Prozac on the loose?

The UK Environment Agency is asking manufacturers of the antidepressant fluoxetine to look at whether the chemical is finding its way into the environment and having an effect on wildlife.


Fluoxetine hydrochloride was first introduced in 1988 by Lilly and Company and marketed under the trade name ‘Prozac’. Since the patent expired in 2000, the compound has been marketed in the UK by a number of other companies. Last year, doctors in the UK issued over 5 million prescriptions for fluoxetine – equating to around 4.1 tonnes of the compound.


Research suggests that once fluoxetine is in the environment it is not easily broken down. It can also be toxic to aquatic life at low concentrations. Up to now, however, because of the lack of effective analytical methods, there has been no monitoring for fluoxetine or its major breakdown product norfluoxetine in the UK environment.


The UK Environment Agency, however, is now doing work to develop and trial methods that will allow the levels of these chemicals in river water and sewage effluent to be measured.


The Agency is calling on the pharmaceutical industry to assist in environmental monitoring, and to undertake further research on the toxicity of fluoxetine to aquatic life.


Derek Tinsley, the Environment Agency’s Head of Air and Chemicals Policy said: “When people take pharmaceuticals like fluoxetine, small quantities can be excreted. This, and the disposal of unwanted medicines down household drains, creates the potential for these substances and their breakdown products to enter sewage works and rivers. Although our sewage treatment plants remove most of these products, small quantities can remain in the effluent that is returned to the rivers and seas. We don’t know how much fluoxetine is finding its way into the environment. What we do know is that it’s a widely used substance, its toxic to aquatic life at low concentrations, and once in the environment it persists for quite a while.”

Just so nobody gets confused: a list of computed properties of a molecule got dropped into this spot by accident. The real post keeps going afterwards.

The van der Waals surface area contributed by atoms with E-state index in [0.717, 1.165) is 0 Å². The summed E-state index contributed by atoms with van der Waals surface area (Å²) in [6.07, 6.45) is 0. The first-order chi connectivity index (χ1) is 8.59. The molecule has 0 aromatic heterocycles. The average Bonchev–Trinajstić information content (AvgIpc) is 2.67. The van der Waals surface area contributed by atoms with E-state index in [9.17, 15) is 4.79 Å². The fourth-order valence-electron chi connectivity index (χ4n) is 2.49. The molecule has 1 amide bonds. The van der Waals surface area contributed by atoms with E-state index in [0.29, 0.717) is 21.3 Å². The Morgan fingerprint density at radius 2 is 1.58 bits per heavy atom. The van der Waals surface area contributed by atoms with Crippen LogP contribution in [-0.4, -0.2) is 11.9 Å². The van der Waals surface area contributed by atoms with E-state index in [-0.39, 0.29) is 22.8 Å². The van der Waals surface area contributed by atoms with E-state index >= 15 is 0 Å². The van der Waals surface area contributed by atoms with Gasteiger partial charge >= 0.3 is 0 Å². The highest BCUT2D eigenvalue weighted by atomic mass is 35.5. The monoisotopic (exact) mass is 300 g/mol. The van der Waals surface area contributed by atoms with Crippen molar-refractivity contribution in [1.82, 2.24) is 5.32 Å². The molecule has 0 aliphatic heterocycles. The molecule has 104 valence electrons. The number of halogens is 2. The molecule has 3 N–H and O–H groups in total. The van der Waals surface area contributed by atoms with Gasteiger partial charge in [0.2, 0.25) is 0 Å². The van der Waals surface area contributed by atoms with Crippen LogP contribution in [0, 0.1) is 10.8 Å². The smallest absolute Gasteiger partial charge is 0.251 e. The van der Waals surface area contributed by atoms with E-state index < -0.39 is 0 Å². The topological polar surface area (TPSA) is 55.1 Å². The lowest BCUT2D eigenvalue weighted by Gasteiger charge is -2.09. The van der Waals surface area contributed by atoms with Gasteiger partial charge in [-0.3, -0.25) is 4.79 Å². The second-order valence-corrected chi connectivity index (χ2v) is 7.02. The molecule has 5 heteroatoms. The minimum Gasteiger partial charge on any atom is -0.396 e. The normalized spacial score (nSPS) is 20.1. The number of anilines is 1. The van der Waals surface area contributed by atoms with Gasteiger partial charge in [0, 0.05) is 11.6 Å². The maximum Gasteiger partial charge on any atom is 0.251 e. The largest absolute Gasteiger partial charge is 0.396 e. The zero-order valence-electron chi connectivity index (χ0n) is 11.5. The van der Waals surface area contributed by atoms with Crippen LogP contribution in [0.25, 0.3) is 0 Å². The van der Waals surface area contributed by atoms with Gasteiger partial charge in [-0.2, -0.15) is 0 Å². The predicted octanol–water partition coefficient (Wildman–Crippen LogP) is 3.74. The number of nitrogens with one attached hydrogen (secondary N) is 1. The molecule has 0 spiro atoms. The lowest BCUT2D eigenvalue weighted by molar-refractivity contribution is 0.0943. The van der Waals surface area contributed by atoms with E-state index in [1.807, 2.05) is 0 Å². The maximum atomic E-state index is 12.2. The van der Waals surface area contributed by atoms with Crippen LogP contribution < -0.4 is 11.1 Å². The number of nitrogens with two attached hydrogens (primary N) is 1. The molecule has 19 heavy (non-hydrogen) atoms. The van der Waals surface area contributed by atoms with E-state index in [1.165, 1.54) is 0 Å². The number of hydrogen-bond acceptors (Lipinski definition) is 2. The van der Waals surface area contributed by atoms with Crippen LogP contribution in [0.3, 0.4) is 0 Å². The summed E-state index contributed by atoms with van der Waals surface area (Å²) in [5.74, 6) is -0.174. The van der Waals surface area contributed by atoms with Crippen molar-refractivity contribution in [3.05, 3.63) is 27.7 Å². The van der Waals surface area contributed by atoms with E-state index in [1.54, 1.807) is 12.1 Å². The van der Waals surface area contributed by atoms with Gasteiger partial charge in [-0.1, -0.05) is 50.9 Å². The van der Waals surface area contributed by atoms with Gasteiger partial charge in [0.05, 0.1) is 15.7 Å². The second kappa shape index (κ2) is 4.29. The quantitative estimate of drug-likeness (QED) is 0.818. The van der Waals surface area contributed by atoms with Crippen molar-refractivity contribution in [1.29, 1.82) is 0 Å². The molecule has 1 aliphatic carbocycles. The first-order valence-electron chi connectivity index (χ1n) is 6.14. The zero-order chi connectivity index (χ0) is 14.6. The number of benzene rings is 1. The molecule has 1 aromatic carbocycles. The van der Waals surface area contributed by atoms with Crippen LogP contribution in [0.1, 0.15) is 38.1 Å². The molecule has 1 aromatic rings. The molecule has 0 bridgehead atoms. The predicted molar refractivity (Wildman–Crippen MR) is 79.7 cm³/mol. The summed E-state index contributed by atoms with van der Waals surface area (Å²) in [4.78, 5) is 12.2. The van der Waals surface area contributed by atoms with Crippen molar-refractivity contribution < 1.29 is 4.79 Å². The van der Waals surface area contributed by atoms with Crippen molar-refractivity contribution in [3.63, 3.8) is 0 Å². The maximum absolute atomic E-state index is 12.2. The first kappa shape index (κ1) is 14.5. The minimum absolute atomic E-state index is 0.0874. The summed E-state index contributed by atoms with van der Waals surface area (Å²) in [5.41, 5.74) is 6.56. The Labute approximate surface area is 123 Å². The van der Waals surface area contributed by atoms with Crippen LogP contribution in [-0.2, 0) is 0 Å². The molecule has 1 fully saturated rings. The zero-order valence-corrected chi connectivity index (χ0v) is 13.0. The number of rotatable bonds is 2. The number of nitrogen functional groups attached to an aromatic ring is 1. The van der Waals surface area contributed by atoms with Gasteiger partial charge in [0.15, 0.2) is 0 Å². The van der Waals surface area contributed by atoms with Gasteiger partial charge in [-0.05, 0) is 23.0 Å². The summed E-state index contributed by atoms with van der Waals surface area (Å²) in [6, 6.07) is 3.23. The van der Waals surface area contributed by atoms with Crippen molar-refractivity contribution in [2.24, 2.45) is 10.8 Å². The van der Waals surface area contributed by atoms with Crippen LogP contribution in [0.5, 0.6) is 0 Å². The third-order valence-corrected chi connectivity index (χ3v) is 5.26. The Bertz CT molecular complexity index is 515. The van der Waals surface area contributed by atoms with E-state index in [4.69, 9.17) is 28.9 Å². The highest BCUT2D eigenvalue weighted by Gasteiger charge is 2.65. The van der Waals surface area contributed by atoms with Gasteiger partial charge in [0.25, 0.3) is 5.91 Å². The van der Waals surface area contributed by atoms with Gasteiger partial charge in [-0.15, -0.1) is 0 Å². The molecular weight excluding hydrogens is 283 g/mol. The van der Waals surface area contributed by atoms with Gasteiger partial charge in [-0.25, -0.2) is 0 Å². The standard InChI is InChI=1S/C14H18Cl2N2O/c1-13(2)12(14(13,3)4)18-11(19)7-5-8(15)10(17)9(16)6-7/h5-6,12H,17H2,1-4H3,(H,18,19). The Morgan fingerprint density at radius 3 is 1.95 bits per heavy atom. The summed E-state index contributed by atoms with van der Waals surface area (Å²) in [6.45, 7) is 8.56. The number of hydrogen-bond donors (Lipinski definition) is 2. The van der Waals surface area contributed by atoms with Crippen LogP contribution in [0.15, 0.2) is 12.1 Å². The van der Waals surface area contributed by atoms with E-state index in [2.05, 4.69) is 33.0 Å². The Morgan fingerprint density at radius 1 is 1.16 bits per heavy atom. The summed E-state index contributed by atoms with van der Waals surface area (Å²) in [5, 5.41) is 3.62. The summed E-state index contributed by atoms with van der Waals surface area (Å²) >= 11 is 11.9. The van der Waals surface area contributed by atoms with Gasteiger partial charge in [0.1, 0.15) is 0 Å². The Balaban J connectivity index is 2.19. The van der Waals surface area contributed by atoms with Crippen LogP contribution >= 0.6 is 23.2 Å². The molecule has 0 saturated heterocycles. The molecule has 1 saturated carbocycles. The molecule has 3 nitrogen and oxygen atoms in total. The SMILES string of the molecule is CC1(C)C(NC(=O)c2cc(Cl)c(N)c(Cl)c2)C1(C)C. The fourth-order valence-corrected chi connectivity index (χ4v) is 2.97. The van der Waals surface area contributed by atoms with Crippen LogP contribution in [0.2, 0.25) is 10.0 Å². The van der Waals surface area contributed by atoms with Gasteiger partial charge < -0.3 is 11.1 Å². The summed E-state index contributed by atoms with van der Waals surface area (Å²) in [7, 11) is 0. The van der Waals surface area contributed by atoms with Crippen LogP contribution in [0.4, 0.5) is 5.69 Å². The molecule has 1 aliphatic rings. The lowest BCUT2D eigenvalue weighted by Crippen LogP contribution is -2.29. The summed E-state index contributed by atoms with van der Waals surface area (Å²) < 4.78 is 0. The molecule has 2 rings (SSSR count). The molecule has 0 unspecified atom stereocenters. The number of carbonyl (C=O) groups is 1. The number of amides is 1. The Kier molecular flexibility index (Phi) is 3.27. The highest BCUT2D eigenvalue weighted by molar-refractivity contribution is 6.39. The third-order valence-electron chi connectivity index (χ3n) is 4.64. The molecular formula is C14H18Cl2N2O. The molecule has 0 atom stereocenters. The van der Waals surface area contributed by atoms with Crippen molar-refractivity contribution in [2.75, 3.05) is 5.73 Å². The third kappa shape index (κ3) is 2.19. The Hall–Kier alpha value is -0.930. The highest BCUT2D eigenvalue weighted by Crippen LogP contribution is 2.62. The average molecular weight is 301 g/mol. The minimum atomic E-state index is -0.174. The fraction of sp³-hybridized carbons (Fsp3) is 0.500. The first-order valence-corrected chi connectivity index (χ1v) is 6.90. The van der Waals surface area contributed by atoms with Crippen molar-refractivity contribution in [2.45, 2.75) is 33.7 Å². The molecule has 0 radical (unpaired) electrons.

“Previous research backed up by our own initial calculations suggests that fluoxetine will not be at levels in our rivers high enough to kill aquatic life.However, we are unclear about the longer term and subtle impacts (such as effects on reproduction and growth) that very low but continuous concentrations might have on our aquatic species,” he said.


“That’s why we are asking the manufacturers to undertake some research, so that we can make judgements about risk to the aquatic environment based upon sound science,” he added.


The Environment Agency is asking the manufacturers of fluoxetine to assist in monitoring the levels of fluoxetine and norfluoxetine present in rivers and sewage works effluents in England and Wales, and, if these substances are found to be entering the aquatic environment in England and Wales, then to carry out research to assess whether the concentrations are capable of affecting aquatic life.


Last year, incorrect reports that the Environment Agency had found traces of fluoxetine in rivers, groundwater and drinking water surfaced in the media. At the time of the reports, no monitoring for fluoxetine had been undertaken. The Drinking Water Inspectorate is responsible for monitoring drinking water quality. The Inspectorate is confident that, because of the sophisticated water treatment systems in place, fluoxetine would not be detected in the public water supply.